Many amazing things happened out there for many people. The men's race was a true dual of fitness and tenacity and passion. A record number of runners finished. Some dropped. What I am writing is just a glimpse of this past Saturday from my own little world.
Part of Friday at this race is getting a Medical Check. The volunteer staff weighs everyone, takes BP and pulse and records it on a plastic bracelet worn by runners until after the race. Runners are weighed at various points on the course to monitor for too much weight loss (dehydration) or gain (hypernatremia). I weighed in a 119 including shoes and running clothes, after breakfast. This weight seemed a few pounds light to me-yet I wasn’t about to be whiney and argue my scale at home might not be the accurate one.
The pre-race briefing was long and a bit daunting when the Top 10 finishers from each gender and automatic entrants from the Montrail Ultra Cup were called up front. I was on stage with no less than 20 other strong, accomplished female ultra runners. Add the other girls that are not as well “known”, and there was quite a lot of competition for the Top 10 spots of WS 100 2010! I had my work cut out for me, and I knew it!
I spent Friday evening alone in my little cabin at Tamarack Lodge in Tahoe City, dining on a veggie omelet and English muffin prepared in the kitchenette. I was in bed reading by 9:30pm and slept until the alarms (3) went off at 3am. After taping feet and gathering my things, jumped into my rental Toyota for the 8 mile drive to the start. I drank coffee, ate ½ banana and English muffin with almond butter and apple butter.
I parked the car, stashed the keys where teammate Matt Hart had agreed to pick it up in order to deliver it to Auburn. After taking care of “personal business”, picked up my race number and chip, got weighed in for the medical study having to do with hydration and salt I’d agreed to participate in, and found Tony and Elinor who unexpectedly would be crewing for me. Tony is George’s uncle and Elinor is his daughter, to me they are great people whom I am proud to call family. Both crewed for me in 2005 and were able to come back and offer their assistance and enthusiasm this year. It was a joy to share this part of my life with family, especially an event as dramatic and high profile as the Western States 100. Thank you Elinor and Tony!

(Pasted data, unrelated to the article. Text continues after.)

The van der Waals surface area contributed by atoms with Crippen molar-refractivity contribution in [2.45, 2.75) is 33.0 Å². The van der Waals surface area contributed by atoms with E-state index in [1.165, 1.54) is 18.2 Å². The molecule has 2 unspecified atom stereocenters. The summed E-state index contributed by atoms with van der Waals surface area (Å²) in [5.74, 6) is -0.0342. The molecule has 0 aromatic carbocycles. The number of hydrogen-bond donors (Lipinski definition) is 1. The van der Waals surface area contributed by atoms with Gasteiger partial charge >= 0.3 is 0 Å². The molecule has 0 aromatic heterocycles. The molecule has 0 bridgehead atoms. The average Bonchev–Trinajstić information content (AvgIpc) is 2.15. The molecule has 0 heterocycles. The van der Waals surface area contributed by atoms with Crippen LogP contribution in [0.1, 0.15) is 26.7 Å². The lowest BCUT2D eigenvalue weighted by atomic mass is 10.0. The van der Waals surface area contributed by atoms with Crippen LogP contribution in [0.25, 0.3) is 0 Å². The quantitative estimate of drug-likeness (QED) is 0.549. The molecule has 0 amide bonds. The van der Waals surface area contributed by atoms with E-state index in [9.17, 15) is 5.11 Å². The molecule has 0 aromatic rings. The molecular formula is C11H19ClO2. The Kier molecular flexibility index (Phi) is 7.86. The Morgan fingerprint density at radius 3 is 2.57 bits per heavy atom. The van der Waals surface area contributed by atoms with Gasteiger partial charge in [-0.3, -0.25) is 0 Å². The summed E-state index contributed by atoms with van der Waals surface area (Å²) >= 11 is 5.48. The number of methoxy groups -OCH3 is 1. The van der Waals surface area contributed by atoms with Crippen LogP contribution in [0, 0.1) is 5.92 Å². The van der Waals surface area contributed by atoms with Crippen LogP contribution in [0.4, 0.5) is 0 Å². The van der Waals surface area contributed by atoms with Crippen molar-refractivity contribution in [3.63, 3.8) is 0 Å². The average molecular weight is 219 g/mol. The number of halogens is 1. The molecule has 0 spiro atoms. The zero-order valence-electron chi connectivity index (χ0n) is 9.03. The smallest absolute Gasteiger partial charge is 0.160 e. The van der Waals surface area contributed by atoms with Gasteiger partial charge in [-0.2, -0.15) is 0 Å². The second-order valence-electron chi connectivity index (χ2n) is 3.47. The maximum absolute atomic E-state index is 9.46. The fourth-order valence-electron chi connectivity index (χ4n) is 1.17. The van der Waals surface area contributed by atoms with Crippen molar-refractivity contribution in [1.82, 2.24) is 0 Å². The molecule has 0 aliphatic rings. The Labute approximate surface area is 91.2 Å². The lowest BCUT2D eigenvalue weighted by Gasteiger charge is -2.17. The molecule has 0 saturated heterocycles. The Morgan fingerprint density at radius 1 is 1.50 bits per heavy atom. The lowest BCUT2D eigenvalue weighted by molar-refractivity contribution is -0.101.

It didn’t take long before I found my slippery rhythm on this snowy course. Like in 2005 when there was snow, I spent much time laughing out loud from the pure joy of playing in the snowy mountains! Several around me seemed to be delighted in a similar way and as we chatted we seemed to brag about how many (uneventful) falls on our butts we’d taken! (I only had 2! So far!) The early miles of this day brought forth the experience of joy and freedom and flight that first attracted me to this sport. I was reminded of my privilege to be alive and to experience my senses as richly as I do. If you grew up where it snowed and can remember the first snowfall of the year when you didn’t have to go to school, but instead could go outside and play in the snow and build forts and later come inside to drink hot chocolate and each cheese sandwiches…then you can identify with my first hours of this event!
The Past and the Plan
As I have written in previous posts, the daunting expenses of the WS 100 trip and race kept me from seeking entry earlier this year. So actively seek, I did not. Yet, I allowed, if I gained access via automatic entry via an Ultra Cup Race, I’d seriously consider. On May 8, 2010, I earned an entry by my 2nd place finish at Ice Age 50 Mile. At this point, giving myself a week to recover from Ice Age and a week to “taper” for WS 100, my coach, Howard Nippert and I designed a training plan. I would have 5 weeks to gear my training to this course. Since a person can not cram for racing an ultra, I entered with what I hoped was 4 realistic goals. I would to go for:
- A top 10 finish
- To place in the Montrail Ultra Cup (top 3 get cash prizes!)
- To better my time from last time
- To be smart so I still had legs to run well at least until the River (mile 78)
I felt very sad as I came through the aid station (mile 53ish) just before the ascent to Michigan Bluff: There stood Devon Crosby-Helms looking pale and speaking to the aid station medical folks. I could tell things were not good for her and probably hadn’t been for some time. Later I would learn she was dealing with stomach issues and had to drop at Michigan Bluff. I was sad for Devon as I knew from reading her blog and occasional personal interactions with her, that she was very prepared and super excited about this race.
I don't blame the study staff for what happened, rather it is my own fault for not obtaining enough information. I sincerely thank the medical folks at the finish line for helping me come back to life!